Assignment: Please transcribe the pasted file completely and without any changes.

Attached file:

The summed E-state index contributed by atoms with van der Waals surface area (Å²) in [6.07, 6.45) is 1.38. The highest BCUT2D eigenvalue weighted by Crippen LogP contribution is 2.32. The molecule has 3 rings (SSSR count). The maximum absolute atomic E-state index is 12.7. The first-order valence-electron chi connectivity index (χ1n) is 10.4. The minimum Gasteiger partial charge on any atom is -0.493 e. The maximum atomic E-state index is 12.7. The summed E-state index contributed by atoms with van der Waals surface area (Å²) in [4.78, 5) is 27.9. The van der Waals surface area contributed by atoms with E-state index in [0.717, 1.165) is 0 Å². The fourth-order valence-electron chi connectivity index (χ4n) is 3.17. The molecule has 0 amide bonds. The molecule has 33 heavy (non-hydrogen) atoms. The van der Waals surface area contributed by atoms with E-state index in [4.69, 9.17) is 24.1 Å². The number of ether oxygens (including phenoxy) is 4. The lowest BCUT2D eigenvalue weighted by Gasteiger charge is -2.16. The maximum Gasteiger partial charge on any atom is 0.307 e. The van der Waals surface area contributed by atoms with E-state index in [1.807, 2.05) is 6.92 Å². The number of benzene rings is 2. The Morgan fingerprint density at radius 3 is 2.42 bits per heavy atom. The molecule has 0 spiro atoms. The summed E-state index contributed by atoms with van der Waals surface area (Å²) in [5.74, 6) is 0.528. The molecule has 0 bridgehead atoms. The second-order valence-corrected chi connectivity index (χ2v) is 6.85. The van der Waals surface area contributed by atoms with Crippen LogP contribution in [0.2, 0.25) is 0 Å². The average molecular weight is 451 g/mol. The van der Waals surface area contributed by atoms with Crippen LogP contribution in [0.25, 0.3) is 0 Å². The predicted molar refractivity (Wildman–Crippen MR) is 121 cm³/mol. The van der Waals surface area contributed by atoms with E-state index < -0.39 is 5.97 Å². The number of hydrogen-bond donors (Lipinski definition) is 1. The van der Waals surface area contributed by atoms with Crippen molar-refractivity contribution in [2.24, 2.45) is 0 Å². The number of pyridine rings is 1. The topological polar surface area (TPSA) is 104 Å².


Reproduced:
The summed E-state index contributed by atoms with van der Waals surface area (Å²) in [6.07, 6.45) is 1.38. The highest BCUT2D eigenvalue weighted by Crippen LogP contribution is 2.32. The molecule has 3 rings (SSSR count). The maximum absolute atomic E-state index is 12.7. The first-order valence-electron chi connectivity index (χ1n) is 10.4. The minimum Gasteiger partial charge on any atom is -0.493 e. The maximum atomic E-state index is 12.7. The summed E-state index contributed by atoms with van der Waals surface area (Å²) in [4.78, 5) is 27.9. The van der Waals surface area contributed by atoms with E-state index in [0.717, 1.165) is 0 Å². The fourth-order valence-electron chi connectivity index (χ4n) is 3.17. The molecule has 0 amide bonds. The molecule has 33 heavy (non-hydrogen) atoms. The van der Waals surface area contributed by atoms with E-state index in [4.69, 9.17) is 24.1 Å². The number of ether oxygens (including phenoxy) is 4. The lowest BCUT2D eigenvalue weighted by Gasteiger charge is -2.16. The maximum Gasteiger partial charge on any atom is 0.307 e. The van der Waals surface area contributed by atoms with E-state index in [1.807, 2.05) is 6.92 Å². The number of benzene rings is 2. The Morgan fingerprint density at radius 3 is 2.42 bits per heavy atom. The molecule has 0 spiro atoms. The summed E-state index contributed by atoms with van der Waals surface area (Å²) in [5.74, 6) is 0.528. The molecule has 0 bridgehead atoms. The second-order valence-corrected chi connectivity index (χ2v) is 6.85. The van der Waals surface area contributed by atoms with Crippen LogP contribution in [0.2, 0.25) is 0 Å². The average molecular weight is 451 g/mol. The van der Waals surface area contributed by atoms with Crippen LogP contribution in [0.25, 0.3) is 0 Å². The predicted molar refractivity (Wildman–Crippen MR) is 121 cm³/mol. The van der Waals surface area contributed by atoms with E-state index < -0.39 is 5.97 Å². The number of hydrogen-bond donors (Lipinski definition) is 1. The van der Waals surface area contributed by atoms with Crippen molar-refractivity contribution in [2.24, 2.45) is 0 Å². The number of pyridine rings is 1. The topological polar surface area (TPSA) is 104 Å².